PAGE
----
Tuesday, 25 August 2015

Seemingly in Denial

Chinese stocks fell another day, sparking more fears of China's economy
Chinese stocks slid for another day, 7.6 percent lower and adding to the 8.5 percent lost yesterday, it was the benchmark's lowest level since December 15.

Some experts like Kenneth Rogoff, a professor of economics at Harvard University predicted China's financial crisis -- if this is it -- and says it's because of the Middle Kingdom's massive debt.

The Chinese government may like to believe -- or make others believe -- it has control of the markets, but Rogoff says, "It is very vulnerable. There is a lot of debt."

No one knows exactly how much debt China has, but according to a report published earlier this year by McKinsey & Company, China, the country's debt rose from $7 trillion in 2007 to $28 trillion by mid-2014.

Professor Kenneth Rogoff predicted China's impending crisis
"Several factors are worrisome: Half of loans are linked directly or indirectly to China's real estate market, unregulated shadow banking accounts for nearly half of new lending, and the debt of many local governments is likely unsustainable," the report says.


Rogoff isn't the only person who has been pessimistic about China's economy -- former Treasury Secretary Henry Paulson Jr predicted doom and gloom, while hedge fund manager James Chanos has been ringing alarm bells for years. "Whatever you might think, it's worse."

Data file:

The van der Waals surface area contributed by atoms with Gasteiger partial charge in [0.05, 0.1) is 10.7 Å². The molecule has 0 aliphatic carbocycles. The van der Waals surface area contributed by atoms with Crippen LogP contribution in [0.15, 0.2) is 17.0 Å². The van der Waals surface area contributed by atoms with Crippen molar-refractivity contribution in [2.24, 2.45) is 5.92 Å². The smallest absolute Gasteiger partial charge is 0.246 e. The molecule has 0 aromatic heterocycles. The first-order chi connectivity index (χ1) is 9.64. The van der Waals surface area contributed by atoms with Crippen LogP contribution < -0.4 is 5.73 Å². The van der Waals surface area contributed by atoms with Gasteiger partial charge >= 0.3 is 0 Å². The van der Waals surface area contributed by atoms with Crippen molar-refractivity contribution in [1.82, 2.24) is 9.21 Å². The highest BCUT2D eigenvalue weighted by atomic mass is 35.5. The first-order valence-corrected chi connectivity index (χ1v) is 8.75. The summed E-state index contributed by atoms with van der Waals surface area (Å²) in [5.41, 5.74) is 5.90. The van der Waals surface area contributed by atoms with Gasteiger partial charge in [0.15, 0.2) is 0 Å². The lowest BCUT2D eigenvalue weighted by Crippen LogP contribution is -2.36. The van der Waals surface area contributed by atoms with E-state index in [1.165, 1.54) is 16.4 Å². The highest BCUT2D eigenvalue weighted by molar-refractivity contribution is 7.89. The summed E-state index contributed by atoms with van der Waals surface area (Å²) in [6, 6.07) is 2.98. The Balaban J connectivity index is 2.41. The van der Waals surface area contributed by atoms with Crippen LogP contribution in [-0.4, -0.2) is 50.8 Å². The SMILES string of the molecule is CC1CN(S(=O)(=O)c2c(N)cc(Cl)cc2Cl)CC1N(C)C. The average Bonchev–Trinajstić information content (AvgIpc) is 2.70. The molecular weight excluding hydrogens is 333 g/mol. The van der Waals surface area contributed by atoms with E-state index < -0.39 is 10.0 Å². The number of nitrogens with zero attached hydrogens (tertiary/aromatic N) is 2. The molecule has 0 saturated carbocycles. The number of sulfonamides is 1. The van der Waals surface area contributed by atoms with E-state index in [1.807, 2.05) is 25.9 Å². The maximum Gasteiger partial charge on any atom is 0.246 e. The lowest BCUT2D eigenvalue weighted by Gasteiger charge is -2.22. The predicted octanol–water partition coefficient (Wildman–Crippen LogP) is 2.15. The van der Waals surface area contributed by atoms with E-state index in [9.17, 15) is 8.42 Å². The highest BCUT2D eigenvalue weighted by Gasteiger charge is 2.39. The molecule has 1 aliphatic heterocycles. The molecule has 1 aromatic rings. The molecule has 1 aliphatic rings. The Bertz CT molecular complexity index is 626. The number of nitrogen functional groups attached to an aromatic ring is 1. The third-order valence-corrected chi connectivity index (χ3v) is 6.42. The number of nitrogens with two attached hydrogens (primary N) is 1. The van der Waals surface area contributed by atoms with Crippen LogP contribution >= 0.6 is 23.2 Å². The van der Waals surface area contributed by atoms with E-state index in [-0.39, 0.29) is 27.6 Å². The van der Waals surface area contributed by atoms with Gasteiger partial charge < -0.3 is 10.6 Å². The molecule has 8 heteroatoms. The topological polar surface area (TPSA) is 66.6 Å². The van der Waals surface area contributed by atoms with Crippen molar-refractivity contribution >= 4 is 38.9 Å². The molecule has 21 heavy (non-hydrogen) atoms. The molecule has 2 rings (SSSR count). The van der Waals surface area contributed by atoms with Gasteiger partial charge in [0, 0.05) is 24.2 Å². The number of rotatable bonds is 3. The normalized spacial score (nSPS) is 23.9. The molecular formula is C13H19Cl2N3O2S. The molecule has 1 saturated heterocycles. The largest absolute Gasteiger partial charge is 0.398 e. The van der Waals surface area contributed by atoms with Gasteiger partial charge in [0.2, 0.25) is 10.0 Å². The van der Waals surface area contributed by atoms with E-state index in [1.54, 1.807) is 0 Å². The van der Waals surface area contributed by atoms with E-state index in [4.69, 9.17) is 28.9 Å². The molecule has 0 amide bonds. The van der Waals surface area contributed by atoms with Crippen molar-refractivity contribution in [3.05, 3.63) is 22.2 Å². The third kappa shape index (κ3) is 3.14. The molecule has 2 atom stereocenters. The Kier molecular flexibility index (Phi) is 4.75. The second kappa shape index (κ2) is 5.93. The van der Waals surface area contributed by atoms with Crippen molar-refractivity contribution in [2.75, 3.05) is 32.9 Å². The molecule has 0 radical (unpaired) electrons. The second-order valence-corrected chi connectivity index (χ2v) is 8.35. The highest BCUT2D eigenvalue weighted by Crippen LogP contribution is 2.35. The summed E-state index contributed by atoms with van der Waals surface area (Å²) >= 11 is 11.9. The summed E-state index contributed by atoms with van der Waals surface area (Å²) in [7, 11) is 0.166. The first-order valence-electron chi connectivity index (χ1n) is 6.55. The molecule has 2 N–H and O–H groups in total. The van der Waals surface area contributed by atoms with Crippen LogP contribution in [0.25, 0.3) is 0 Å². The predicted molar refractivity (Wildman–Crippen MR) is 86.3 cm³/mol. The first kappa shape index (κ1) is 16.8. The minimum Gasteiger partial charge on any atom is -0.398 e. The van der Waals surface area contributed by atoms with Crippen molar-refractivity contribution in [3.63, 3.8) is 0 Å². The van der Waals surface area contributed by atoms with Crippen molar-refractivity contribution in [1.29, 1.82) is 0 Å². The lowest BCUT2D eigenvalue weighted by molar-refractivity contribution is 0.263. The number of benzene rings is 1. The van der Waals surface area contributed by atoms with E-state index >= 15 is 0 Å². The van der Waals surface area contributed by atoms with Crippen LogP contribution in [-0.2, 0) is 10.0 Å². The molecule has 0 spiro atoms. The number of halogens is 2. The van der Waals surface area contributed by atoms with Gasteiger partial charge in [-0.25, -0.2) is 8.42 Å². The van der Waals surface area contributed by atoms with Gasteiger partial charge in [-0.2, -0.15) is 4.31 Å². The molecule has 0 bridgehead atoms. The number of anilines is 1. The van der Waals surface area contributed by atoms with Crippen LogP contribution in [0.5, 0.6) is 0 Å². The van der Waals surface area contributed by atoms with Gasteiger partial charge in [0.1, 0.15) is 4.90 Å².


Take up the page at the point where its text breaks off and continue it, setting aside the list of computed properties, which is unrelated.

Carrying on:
It's a serious issue the Chinese government needs to sort out, Rogoff says. "Financial meltdown leads to a social meltdown, which leads to a political meltdown. That's the real fear."

And then on top of it, is how the explosion in Tianjin almost two weeks ago that has now left 135 dead, is being handled by the government. The lack of transparency and getting more information out has undermined the Chinese government's credibility.

No mention of stock market losses today
Speaking of which, People's Daily, the official newspaper of the Chinese Communist Party, made no mention of Black Monday in any of its 24 pages today. It instead focused on economic development in Tibet and the upcoming 70th anniversary of Japan's defeat in World War II.

However what's interesting is that those media who don't tow the official line have openly discussed what should be done about the economy and stock market, some calling for the government to intervene, others not. It's a good healthy debate, though at some point Beijing may enforce a total lock down on the matter.

Regardless it's a serious issue that needs to be sorted, which the officials in Zhongnanhai must been trying to figure out as we speak.

In the meantime why not learn more about how the economy in Tibet is developing!

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